by Jean-Bernard Bonange and Bertil Sylvander
As a mythical character, the clown is an intruder, a marginal who breaks into the normal course of social life. During the interlude caused by his intervention, he opens a potential space to see, live and imagine the world differently. Comedy characters and clown avatars have this function in many cultures.
With this in mind, in the 1980s clown actors explored new fields and met new audiences, in line with the modern trend of opening up the performing arts to society. In France, the Bataclown's "clown analysts" inaugurated interventions in the professional environment. The "clown doctors" of Rire médecin follow in the footsteps of the interventions by Chocolat or Fratellini at the hospital, the Patch Adams Institute and the clown doctors of the Big Apple Circus.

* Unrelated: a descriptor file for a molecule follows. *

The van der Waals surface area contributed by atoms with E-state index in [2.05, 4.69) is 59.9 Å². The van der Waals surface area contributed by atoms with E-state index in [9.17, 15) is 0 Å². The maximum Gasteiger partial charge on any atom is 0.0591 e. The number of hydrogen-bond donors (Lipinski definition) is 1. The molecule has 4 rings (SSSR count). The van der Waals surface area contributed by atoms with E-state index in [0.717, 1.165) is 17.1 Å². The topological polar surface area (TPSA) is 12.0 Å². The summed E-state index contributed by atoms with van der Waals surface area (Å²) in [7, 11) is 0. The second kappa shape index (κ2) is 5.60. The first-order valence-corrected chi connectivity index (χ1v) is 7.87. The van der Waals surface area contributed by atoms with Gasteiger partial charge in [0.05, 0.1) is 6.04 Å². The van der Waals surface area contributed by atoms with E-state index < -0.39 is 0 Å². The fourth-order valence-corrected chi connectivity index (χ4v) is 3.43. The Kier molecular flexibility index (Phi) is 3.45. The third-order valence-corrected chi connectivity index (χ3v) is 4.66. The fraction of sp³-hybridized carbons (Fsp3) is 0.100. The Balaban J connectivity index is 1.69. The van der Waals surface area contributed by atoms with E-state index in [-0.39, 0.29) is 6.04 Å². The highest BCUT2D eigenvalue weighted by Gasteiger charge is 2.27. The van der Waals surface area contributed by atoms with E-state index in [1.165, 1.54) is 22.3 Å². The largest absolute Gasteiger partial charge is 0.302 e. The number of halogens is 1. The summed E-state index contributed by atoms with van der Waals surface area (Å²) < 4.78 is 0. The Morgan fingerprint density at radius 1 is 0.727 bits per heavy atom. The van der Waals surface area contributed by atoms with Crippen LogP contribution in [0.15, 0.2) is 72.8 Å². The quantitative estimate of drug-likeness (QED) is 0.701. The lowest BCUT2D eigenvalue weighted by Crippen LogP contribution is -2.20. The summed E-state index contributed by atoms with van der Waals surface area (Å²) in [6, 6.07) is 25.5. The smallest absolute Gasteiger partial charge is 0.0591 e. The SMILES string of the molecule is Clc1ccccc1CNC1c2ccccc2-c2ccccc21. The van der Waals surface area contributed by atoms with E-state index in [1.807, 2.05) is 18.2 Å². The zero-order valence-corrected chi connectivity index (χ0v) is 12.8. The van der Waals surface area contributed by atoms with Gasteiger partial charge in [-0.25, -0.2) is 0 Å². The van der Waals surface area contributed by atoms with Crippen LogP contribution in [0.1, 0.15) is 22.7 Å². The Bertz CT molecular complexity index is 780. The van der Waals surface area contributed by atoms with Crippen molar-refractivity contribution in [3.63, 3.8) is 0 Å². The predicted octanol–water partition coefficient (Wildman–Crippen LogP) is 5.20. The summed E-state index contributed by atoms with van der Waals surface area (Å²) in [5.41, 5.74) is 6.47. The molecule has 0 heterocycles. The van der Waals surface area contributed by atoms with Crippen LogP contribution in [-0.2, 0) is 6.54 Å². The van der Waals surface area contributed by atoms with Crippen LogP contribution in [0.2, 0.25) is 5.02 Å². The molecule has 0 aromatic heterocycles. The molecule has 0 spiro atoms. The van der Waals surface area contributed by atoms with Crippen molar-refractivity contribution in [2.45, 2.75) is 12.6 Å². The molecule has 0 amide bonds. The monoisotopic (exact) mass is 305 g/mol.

The "clowns without borders" are active all over the world. By no longer interacting with spectators but within a social or professional situation, they have introduced the new practices of social intervention clowns. Whether in professional or health care settings, they are necessarily at the heart of a relational system, with its exchanges, power relationships and conflicts. Although they are not intended to mediate, they produce some of the same effects, which have less to do with reconciling contradictory points of view than with mutual understanding and social creativity. Like the female clowns on the streets of Medelin in Colombia, the change produced during the clowns' social intervention therefore comes "as a bonus" and frees, as Ardoino says, forces that until now were nonexistent or only potential.